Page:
Ben S. D. said...

Damn...reading that, it almost feels like we gamers are losing one of our own. :(

But I'm 100% positive that what he brought to this world has helped fascinate and encourage a lot of young people, and perhaps even help to legitimize "virtual immersion" (in almost any form) for the American public.

Suddenly, I'm very sorry I never got a chance to talk to someone like this.

kiwi said...

lee ann hits the right note; what separates greatness from mediocrity: 'a passionate life,' a life that gave more than it took. A life that will be remembered ... immortal.

Chumplet said...

My dear friend and neighbour Glenna passed away from pancreatic cancer just two years ago. Her husband Joe will help me develop my writer's website.

I have never know a kinder, more joyous person than Glenna. She was a quiltmaker of great talent, taking orders from as far away as Japan. She always, ALWAYS had a smile on her face. She was just 53.

I wrote a short short about a woman trying to tell her husband she was dying of the same disease. Maybe someday it'll be published, and it will be a tribute to her.

James Dashner said...

Very nice, Jenny.

I've always been terrified of death. Life just has too much to offer, and I want my 90 years.

Even if you believe in an afterlife, I don't think it really makes death any easier.

Anonymous said...

My doctor discovered a chest wall mass and told me it may be a somewhat rare cancer called thymoma. It is only 2.8 by 2.5 centimeters. I heard his lecture and wrote an e-mail to apologize for my self pity.

He told me to go to good places for a second opinion, and even though he didn't win, it maximized his chances.

I am still humbled by that e-mail

Anonymous said...

Thank you so much for sharing what you know about Randy. I having much admiration for him, and I still want to learn more about who he is.

Amy

Sara Gold said...

Some lessons from Randy Pausch’s last lecture that especially moved me:

1. Brick walls are there for a reason: they let us prove how badly we want things.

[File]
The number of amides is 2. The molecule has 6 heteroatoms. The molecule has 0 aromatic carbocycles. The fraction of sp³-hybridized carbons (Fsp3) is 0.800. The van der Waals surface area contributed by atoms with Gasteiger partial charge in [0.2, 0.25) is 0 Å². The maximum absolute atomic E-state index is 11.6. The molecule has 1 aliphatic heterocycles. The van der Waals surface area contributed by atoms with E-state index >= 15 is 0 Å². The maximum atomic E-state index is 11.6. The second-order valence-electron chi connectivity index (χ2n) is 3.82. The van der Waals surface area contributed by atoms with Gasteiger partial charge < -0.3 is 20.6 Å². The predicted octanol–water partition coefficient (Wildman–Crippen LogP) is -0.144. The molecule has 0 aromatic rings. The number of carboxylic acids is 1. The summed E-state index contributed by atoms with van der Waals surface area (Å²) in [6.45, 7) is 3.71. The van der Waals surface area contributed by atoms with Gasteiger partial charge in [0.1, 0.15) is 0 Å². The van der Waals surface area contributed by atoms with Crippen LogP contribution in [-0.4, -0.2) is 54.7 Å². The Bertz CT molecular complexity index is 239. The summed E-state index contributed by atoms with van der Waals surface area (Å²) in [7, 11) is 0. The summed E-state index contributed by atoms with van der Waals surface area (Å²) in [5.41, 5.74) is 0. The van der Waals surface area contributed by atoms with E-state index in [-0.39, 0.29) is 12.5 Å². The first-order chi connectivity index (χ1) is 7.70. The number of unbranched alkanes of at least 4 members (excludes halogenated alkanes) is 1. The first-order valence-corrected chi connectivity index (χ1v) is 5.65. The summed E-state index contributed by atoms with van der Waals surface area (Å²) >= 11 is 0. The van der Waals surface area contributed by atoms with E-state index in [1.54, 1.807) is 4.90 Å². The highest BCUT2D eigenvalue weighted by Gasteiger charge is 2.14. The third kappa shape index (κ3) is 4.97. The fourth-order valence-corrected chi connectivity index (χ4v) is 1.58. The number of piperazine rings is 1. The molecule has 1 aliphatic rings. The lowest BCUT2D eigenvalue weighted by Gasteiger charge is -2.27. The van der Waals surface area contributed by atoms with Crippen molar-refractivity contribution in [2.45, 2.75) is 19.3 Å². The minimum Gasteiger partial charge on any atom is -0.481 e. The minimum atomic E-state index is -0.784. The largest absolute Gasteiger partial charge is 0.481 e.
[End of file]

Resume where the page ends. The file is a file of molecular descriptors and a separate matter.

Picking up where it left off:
2. Experience is what you get when you didn’t get what you wanted.
3. Never lose the child-like wonder.
4. If we do something which is pioneering, we will get arrows in the back. But at the end of the day, a whole lot of people will have a whole lot of fun.
5. Be good at something; it makes you valuable.
6. If you live your life the right way, the karma will take care of itself, and the dreams will come to you.

Check out the tribute quiz on the lecture at www.mystudiyo.com : you can add your own questions at the end of the quiz.
http://www.mystudiyo.com/activity.php?act=558

Anonymous said...

Thanks so much for your touching thoughts about Dr. Pausch.

As someone, who knows him now, only from his LAST LECTURE, I too was moved by its simple brillance.

I remember as a boy, my father saying to me, that "what matters in life, is not what you acquire, or what you write or even say, but what happens when you life touches another...is that person better for the experience."

Dr. Pausch has clearly touched the lives of many, including, mine...and we are all better for it.

Anaconda said...

I wouldn't want to wish death on my worst enemy ....yes you would, but not on someone like Randy Pausch, so special, so revered - with justification, so perfect. But yes, death happens, premature death happens to such people as well. Death is not a bad thing. Its the life, we as individuals, feels we have failed to live up to, that's the bad thing. And we fail, so many of us, so many righteous of us, through bad faith. I'd say, that's one thing the existentialists left us is invaluable - the concept & reality of "bad faith". 'Cause it happens.